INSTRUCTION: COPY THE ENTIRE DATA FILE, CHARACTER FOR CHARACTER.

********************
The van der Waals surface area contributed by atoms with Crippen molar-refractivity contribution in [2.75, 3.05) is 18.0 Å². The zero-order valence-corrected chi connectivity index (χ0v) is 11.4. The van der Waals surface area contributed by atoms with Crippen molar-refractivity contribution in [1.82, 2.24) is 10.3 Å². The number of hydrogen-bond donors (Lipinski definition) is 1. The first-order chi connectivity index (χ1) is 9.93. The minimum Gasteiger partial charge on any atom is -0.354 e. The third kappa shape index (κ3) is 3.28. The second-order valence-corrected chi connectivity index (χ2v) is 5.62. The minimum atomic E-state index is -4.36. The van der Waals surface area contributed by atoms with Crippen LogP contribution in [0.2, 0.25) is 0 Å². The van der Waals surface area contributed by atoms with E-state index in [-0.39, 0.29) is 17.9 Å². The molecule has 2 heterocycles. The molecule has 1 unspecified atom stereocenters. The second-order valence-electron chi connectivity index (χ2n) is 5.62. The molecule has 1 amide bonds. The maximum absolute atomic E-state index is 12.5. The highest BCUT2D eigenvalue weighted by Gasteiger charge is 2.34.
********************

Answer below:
The van der Waals surface area contributed by atoms with Crippen molar-refractivity contribution in [2.75, 3.05) is 18.0 Å². The zero-order valence-corrected chi connectivity index (χ0v) is 11.4. The van der Waals surface area contributed by atoms with Crippen molar-refractivity contribution in [1.82, 2.24) is 10.3 Å². The number of hydrogen-bond donors (Lipinski definition) is 1. The first-order chi connectivity index (χ1) is 9.93. The minimum Gasteiger partial charge on any atom is -0.354 e. The third kappa shape index (κ3) is 3.28. The second-order valence-corrected chi connectivity index (χ2v) is 5.62. The minimum atomic E-state index is -4.36. The van der Waals surface area contributed by atoms with Crippen LogP contribution in [0.2, 0.25) is 0 Å². The van der Waals surface area contributed by atoms with E-state index in [-0.39, 0.29) is 17.9 Å². The molecule has 2 heterocycles. The molecule has 1 unspecified atom stereocenters. The second-order valence-electron chi connectivity index (χ2n) is 5.62. The molecule has 1 amide bonds. The maximum absolute atomic E-state index is 12.5. The highest BCUT2D eigenvalue weighted by Gasteiger charge is 2.34.